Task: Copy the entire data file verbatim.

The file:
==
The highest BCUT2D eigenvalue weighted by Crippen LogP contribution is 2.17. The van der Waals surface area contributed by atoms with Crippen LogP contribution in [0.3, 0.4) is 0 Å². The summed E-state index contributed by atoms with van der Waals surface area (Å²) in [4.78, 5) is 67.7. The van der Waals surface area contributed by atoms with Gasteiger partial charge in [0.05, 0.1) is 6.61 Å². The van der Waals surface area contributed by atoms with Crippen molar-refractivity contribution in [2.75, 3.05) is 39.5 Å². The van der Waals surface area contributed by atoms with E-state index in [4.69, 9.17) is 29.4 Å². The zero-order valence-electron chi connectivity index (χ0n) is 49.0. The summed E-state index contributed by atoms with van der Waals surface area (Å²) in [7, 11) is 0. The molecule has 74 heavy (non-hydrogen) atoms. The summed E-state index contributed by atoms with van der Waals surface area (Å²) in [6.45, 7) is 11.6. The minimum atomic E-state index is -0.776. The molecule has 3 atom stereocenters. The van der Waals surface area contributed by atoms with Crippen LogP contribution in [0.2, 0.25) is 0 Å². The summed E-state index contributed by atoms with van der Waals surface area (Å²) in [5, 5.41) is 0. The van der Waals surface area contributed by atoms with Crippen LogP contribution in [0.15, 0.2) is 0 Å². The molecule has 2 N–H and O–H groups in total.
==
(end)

The highest BCUT2D eigenvalue weighted by Crippen LogP contribution is 2.17. The van der Waals surface area contributed by atoms with Crippen LogP contribution in [0.3, 0.4) is 0 Å². The summed E-state index contributed by atoms with van der Waals surface area (Å²) in [4.78, 5) is 67.7. The van der Waals surface area contributed by atoms with Gasteiger partial charge in [0.05, 0.1) is 6.61 Å². The van der Waals surface area contributed by atoms with Crippen molar-refractivity contribution in [2.75, 3.05) is 39.5 Å². The van der Waals surface area contributed by atoms with E-state index in [4.69, 9.17) is 29.4 Å². The zero-order valence-electron chi connectivity index (χ0n) is 49.0. The summed E-state index contributed by atoms with van der Waals surface area (Å²) in [7, 11) is 0. The molecule has 74 heavy (non-hydrogen) atoms. The summed E-state index contributed by atoms with van der Waals surface area (Å²) in [6.45, 7) is 11.6. The minimum atomic E-state index is -0.776. The molecule has 3 atom stereocenters. The van der Waals surface area contributed by atoms with Crippen LogP contribution in [0.2, 0.25) is 0 Å². The summed E-state index contributed by atoms with van der Waals surface area (Å²) in [5, 5.41) is 0. The van der Waals surface area contributed by atoms with Crippen LogP contribution in [0.15, 0.2) is 0 Å². The molecule has 2 N–H and O–H groups in total.